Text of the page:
However, even though the seller never sees that money, eBay still includes it for the purposes of the fee calculation. That means sellers are paying anywhere from about 8.7% - 14.55% in most categories on sales tax that is not collected by or paid to the seller - no other comparable marketplace does this as far as I can tell.
Since Iannone is so excited about how bringing payments under eBay control allows them to streamline the process and reduce friction and pain points, it would seem very easy to also reduce the pain points and friction caused by these additional fees on tax amounts that eBay now processes directly to the states on behalf of buyers without any involvement from the seller.
More on fees on sales tax and the payment flow for allocation and disbursement in Managed Payments here:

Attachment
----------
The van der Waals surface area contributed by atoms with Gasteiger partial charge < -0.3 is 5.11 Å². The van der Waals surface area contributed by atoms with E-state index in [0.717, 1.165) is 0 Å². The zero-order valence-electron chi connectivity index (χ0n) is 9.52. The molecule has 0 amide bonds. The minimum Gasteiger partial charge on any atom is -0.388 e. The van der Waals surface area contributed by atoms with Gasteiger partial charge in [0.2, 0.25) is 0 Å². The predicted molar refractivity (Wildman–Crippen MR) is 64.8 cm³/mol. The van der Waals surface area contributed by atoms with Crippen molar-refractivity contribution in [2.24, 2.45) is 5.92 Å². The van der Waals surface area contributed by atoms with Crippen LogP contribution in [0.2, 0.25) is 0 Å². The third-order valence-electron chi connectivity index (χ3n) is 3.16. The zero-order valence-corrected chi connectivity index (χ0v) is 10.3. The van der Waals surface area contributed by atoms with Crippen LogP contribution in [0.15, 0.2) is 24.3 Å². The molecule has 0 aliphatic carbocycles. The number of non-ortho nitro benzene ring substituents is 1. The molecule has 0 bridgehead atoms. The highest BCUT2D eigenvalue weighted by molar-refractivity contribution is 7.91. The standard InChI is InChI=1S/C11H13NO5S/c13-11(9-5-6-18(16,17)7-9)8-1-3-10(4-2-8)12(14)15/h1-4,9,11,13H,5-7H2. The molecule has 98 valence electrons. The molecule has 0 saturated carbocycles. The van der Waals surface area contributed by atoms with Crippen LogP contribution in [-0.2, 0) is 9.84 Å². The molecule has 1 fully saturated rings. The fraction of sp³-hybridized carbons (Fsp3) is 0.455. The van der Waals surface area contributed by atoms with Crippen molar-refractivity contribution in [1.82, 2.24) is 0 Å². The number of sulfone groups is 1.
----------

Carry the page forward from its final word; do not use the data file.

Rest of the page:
eBay's authentication efforts have been another huge part of the "multi-year reimagination of the platform."
Since launching one year ago, we have authenticated nearly 1 million items enabling a game-changing level of trust. Both categories are seeing close to 90% customer satisfaction rates on authenticated transactions. Our Sneakers business saw strong double-digit growth despite tougher comps from a year-ago, and based on this success, we've expanded sneaker authentication to the UK, Canada, an Australia.